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September 10, 2004



in principle it is a very good idea. what could be better than a public discussion about the content and usefulness of our research. on the other hand it implies that there is already a community based on solidarity out there. i have just heard a friend say that she keeps her research project as secret as possible because one project has already been stolen by competitors some years ago. i think, when you already got the money to do your thing, what's there to steal?
for me the bigger question is that of TIME. there is already so much to write, to discuss, to read... how do we find the time to discuss each other's projects?
on the other hand: if some weblogg existed in the area where i do research, i am sure i would use all the pieces (with a reference) - but would i find the time, or be as generous to use my time to comment on them?
i don't know.
i started reading the first thinking aloud piece because it is in my area but after three pages i thought: my god, i have to get going: my doctoral students, my writings, my day is full....


Thanks for putting your mind to this, Nora. I think your doubt as to whether there is 'a community out there based on solidarity' that I could expect to communicate with me through the weblog is a reasonable doubt. And I don't think I would have risked this weblog experiment if I didn't know there is at least the Women in Black international network, and related women's anti-war groups, many of whom I'm already in contact with.

This doesn't mean that other women (or men) who may have divergent interests or different values won't intervene in this space... but at least there are some women around who would and could engage constructively with both them and me(because I know quite a lot of them already).

On the question of time, in my particular case I belong to an e-mail network (WiB and wider) whose members really suffer and complain if they're subjected to mailings of documents to which they're expected to pay attention. I was hoping that saying 'it's there on the log if you feel like going to look at it' would be a more considerate way of making material available. Then of course they may not feel inclined to look! (Or like you, just not have the time.)

I think we're in a bit of a cleft stick between the wish to be transparent and informative and the fear of overloading people and appearing too demanding of a response.


dear cynthia, dear all,

since i last put my doubts on the screen i have been proved so nicely wrong by the interesting and committed voices of the women connecting with you. great. maybe this question about time is just a stupid constant bad conscience of somebody with a protestant background. maybe our relation to time and information should also change with the new communication devices. you react to things you want and need to. and if there are no reactions or few, that's it. you don't have to feel sad if you don't get enough reactions and you don't have to have a bad conscience if you can't react all the time.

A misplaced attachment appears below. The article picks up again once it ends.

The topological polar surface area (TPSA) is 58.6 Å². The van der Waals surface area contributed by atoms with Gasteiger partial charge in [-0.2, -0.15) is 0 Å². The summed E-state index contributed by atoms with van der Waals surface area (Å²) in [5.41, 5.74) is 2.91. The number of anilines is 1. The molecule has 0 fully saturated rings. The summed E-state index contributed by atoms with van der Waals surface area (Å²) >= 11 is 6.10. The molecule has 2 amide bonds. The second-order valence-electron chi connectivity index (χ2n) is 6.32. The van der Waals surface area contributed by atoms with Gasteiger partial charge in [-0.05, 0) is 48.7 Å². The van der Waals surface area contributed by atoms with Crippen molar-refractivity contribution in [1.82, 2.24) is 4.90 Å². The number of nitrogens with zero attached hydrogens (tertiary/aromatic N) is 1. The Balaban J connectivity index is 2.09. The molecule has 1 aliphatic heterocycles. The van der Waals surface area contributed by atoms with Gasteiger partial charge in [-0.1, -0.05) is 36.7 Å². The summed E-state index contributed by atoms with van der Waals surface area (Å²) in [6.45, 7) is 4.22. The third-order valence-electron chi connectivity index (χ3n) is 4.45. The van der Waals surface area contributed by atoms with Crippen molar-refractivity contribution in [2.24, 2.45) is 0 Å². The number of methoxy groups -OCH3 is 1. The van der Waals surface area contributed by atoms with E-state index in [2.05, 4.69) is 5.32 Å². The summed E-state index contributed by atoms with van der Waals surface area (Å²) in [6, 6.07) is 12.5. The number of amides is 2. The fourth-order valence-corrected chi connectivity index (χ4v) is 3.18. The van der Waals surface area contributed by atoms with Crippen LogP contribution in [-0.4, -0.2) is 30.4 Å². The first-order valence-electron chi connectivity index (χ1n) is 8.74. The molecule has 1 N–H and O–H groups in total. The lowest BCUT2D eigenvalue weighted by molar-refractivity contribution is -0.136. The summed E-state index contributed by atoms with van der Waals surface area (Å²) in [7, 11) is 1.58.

here's thinking of you, nora

Aditi Bhaduri

Dear Cynthia,

Greetings from Kolkata, hope you remember me - we met at The Calcutta Research Group.

Please send me your email ID, I have lost many email IDs and contacts and yours is one of them, and I would like to get in touch with you.

My email ID is : [email protected]

Its a new one, so please use this and discard any old ones you may have,


Wafaa Hasan

Hello Cynthia,
My deepest apologies for missing dinner last night. I heard a winter storm warning and my car had already been acting up...they were calling for 10-20 cm of snow! But it didn't end up starting until about 10pm so I was sad that I missed the evening!
I really truly enjoyed the seminar with you and love your work! Thanks for inspiring me and all of us!


Hi Wafaa, thanks for writing, sorry about the snow! My visit to Canada and the chance to give the Bertrand Russell lectures for 2008 was an inspiration. I have put a link to the text on this page under "Thinking Aloud" hoping I might get some more discussion of the ideas therein. So little time when I was there. Stay in touch. Cynthia.

Cedilla Riverhead

Very interesting, Cynthia. Youy share the same family name as my partner, so perhaps you are related? It would be interesting to know.
Virulent feminism seems to be your argument. In my long experience women are right behind men when it comes to making war, or indeed any conflict. Consider Israel? Mrs Thatcher? Women prefer not to to do the nitty gritty, but they certainly do not lack the mens rea. And in many cases I suspect women push men into war. Your feminist rant does nothing for women.

Cynthia Cockburn

Dear Cedilla, Sorry for the delay in reading your comment and replying. You have misunderstood my argument. Read it again and I think you will see that I am saying: it is neither men nor women, as such, who are the makers of war. It is the gender system itself that predisposes societies to war. It does so by dividing values, expectations, qualities into masculine and feminine, placing one set in dominance over the other, and associating masculinity with violence. Men are probably 'damaged' even more by this historic arrangement than women are - because there are penalties for finding and nourishing the relational side of themselves. Have a look at men's White Ribbon campaign We are all part of the problem, dont we all have to be part of the solution? Thanks for writing, Cynthia

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